Showing results 1 to 7 of approximately 7.(refine search)
Redistribution and the Monetary–Fiscal Policy Mix
We show that the effectiveness of redistribution policy in stimulating the economy and improving welfare is directly tied to how much inflation it generates, which in turn hinges on monetary-fiscal adjustments that ultimately finance the transfers. We compare two distinct types of monetary-fiscal adjustments: In the monetary regime, the government eventually raises taxes to finance transfers, while in the fiscal regime, inflation rises, effectively imposing inflation taxes on public debt holders. We show analytically in a simple model how the fiscal regime generates larger and more persistent ...
Inflation dynamics: the role of public debt and policy regimes
We investigate the roles of a time-varying inflation target and monetary and fiscal policy stances on the dynamics of inflation in a DSGE model. Under an active monetary and passive fiscal policy regime, inflation closely follows the path of the inflation target and a stronger reaction of monetary policy to inflation decreases the equilibrium response of inflation to non-policy shocks. In sharp contrast, under an active fiscal and passive monetary policy regime, inflation moves in an opposite direction from the inflation target and a stronger reaction of monetary policy to inflation increases ...
Policy regimes, policy shifts, and U.S. business cycles
Using an estimated DSGE model that features monetary and fiscal policy interactions and allows for equilibrium indeterminacy, we find that a passive monetary and passive fiscal policy regime prevailed in the pre-Volcker period while an active monetary and passive fiscal policy regime prevailed post-Volcker. Since both monetary and fiscal policies were passive pre-Volcker, there was equilibrium indeterminacy which resulted in substantially different transmission mechanisms of policy as compared to conventional models: unanticipated increases in interest rates increased inflation and output ...
Optimal monetary policy in a currency union with interest rate spreads
We introduce ?financial imperfections? - asymmetric net wealth positions, incomplete risksharing, and interest rate spread across member countries - in a prototypical two-country currency union model and study implications for monetary policy transmission mechanism and optimal policy. In addition to, and independent from, the standard transmission mechanism associated with nominal rigidities, financial imperfections introduce a wealth redistribution role for monetary policy. Moreover, the two mechanisms reinforce each other and amplify the effects of monetary policy. On the normative side, ...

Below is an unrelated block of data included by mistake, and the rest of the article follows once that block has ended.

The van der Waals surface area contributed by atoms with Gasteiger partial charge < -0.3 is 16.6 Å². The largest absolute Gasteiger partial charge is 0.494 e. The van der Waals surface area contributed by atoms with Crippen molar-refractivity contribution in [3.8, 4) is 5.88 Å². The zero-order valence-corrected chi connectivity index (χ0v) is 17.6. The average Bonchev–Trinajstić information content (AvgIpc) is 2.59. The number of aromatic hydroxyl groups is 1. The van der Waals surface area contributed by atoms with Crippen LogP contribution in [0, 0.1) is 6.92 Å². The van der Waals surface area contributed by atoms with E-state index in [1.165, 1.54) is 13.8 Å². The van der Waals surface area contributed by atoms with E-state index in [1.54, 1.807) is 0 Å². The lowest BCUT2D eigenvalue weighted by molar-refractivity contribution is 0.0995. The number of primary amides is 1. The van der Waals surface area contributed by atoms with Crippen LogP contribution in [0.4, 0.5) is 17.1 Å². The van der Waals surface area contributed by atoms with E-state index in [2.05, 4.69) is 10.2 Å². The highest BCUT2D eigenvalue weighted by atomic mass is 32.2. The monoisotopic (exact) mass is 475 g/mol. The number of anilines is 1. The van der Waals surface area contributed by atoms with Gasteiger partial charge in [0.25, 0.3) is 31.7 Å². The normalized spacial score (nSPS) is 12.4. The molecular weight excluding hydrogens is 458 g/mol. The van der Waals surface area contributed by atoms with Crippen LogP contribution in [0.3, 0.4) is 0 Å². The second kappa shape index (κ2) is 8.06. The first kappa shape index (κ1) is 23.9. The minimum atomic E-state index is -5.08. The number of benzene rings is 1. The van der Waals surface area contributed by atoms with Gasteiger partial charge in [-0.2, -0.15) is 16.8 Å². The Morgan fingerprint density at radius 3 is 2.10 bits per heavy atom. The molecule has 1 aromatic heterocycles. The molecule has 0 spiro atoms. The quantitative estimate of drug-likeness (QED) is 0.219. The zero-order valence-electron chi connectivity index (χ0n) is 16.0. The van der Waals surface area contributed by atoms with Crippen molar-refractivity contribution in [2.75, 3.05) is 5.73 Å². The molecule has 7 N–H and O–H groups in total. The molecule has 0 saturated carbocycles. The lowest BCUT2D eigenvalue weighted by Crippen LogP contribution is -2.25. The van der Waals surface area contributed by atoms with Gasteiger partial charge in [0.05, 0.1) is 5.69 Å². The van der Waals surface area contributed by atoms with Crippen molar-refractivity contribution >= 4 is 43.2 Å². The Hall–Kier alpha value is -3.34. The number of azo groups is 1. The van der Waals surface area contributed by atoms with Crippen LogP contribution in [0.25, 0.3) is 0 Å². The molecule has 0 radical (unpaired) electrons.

Price indexation, habit formation, and the Generalized Taylor Principle
We prove that the Generalized Taylor Principle, under which the nominal interest rate reacts more than one-for-one to inflation in the long run, is a necessary and (under some extra mild restrictions on parameters) sufficient condition for determinacy in a sticky price model with positive steady-state inflation, interest rate smoothing in monetary policy, partial dynamic price indexation, and habit formation in consumption.
Macroeconomic Effects of Capital Tax Rate Changes
We study aggregate, distributional and welfare effects of a permanent reduction in the capital tax rate in a quantitative equilibrium model with capital-skill complementarity. Such a tax reform leads to expansionary long-run aggregate effects, but is coupled with an increase in wage and income inequality. Moreover, the expansionary aggregate effects are smaller when distortionary labor or consumption tax rates have to increase to finance the capital tax rate cut, driven by effects on labor supply decisions. An extension to a model with heterogeneous households shows that consumption ...
Sectoral price facts in a sticky-price model
We develop a multi-sector sticky-price DSGE (dynamic stochastic general equilibrium) model that can endogenously deliver differential responses of prices to aggregate and sectoral shocks. Input-output production linkages induce across-sector pricing complementarities that contribute to a slow response of prices to aggregate shocks. In turn, input-market segmentation at the sectoral level induces within-sector pricing substitutability, which helps the model deliver a fast response of prices to sector-specific shocks. Estimating the factor-augmented vector autoregression specification of ...